Many pay-TV subscribers complain about the cost of their services, and new data [download page] from Digitalsmiths finds that subscribers are generally seeing higher bills compared to a year ago. With cost often fingered as a culprit in cord-cutting behavior,Â it makes sense that an increasing share of subscribers would have decreased or removed services in the past year – up from 13.4% in Q1 to 16.9% in Q3, per Digitalsmiths’ Q3 study. But look a little further, and a surprising result emerges: just as many (17.2% of) survey respondents said they increased or added services.
There’s plenty of jargon out there dealing with the removal (cord-cutting) or decreasing (cord-shaving or cord-thinning) of services, but far less about increasing services (cord-fattening?). That’s likely a reflection of the recent downturn in pay-TV’s fortunes, with net subscriptions contracting for several quarters now. But even with pay-TV’s shrinking base, it should be noted that a lot more shifting than cutting is occurring, with the dominant trend being subscribers moving from cable to IPTV. In keeping with that, the Digitalsmiths survey finds that more respondents are planning to change cable or satellite providers (6.9%) in the next 6 months than are planning to cut their service (2.9%) or switch to an online application or rental service instead (2%).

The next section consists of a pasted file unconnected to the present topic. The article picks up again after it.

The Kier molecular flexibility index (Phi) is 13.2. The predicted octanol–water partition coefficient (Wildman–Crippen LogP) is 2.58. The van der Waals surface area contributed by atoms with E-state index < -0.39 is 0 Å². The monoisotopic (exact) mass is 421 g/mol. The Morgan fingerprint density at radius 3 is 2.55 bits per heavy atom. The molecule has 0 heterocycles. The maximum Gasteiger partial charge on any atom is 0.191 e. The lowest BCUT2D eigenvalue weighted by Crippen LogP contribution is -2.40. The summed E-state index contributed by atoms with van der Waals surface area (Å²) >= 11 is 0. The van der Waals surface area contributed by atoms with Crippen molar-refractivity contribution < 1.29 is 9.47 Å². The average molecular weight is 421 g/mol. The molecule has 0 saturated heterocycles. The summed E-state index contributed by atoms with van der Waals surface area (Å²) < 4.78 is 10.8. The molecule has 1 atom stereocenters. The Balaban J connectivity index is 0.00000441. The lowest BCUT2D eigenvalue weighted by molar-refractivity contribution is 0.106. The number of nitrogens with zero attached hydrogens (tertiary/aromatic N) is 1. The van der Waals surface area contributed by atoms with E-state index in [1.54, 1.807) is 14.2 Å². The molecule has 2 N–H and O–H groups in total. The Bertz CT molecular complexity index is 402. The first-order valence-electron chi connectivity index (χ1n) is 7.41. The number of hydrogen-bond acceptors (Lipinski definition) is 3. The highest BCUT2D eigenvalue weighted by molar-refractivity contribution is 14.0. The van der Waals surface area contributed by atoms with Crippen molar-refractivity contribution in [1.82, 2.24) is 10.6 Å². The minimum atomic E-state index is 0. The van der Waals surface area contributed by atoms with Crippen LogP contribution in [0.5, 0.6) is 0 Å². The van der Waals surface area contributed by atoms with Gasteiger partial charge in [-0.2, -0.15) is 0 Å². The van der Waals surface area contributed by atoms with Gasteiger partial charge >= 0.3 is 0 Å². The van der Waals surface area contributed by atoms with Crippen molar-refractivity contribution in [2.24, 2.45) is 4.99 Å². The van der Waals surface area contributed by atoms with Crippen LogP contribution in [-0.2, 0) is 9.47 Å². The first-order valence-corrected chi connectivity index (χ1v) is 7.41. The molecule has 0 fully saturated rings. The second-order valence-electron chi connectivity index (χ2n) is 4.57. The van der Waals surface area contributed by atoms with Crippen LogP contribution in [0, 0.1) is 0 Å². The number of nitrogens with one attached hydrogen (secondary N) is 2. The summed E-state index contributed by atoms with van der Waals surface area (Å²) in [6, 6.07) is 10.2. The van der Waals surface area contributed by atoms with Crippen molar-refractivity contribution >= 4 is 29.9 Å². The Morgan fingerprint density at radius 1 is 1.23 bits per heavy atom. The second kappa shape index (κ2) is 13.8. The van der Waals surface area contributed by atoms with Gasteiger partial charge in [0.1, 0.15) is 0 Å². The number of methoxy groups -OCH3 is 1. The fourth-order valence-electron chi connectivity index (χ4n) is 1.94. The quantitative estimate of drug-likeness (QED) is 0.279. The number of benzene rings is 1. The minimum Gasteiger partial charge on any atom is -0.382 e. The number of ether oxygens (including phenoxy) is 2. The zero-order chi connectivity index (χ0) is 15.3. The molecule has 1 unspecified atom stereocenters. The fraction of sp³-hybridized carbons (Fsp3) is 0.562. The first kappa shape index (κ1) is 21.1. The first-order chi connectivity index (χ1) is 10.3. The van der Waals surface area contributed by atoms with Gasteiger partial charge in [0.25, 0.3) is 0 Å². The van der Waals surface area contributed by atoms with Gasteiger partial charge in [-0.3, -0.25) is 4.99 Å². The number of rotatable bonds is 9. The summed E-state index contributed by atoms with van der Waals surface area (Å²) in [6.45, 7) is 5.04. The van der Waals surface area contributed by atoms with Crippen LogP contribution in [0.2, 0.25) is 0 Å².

As for service increases and decreases, premium channels appear to be the flashpoint. Among the 16.9% who decreased their level of service, a plurality 47.2% said they cut their premium channel service. At the same point, among the 17.2% who claimed to have increased their level of service, a plurality 35.6% said they added premium channels. Premium channels certainly seem to be the most at risk from the rise of over-the-top sources like Netflix, as research from GfK has shown.
Meanwhile, the Q3 survey finds that levels of satisfaction with the value received from cable/satellite service providers is declining. About 1 in 5 respondents reported being “very satisfied” with the level of value, while 21.5% are unsatisfied. In the Q2 survey, more respondents reported being “very satisfied” (24%) than unsatisfied (17.3%). (The balance of respondents in both surveys are “satisfied.”)
About the Data: The data is based on a survey of almost 3,200 adults across the US and Canada.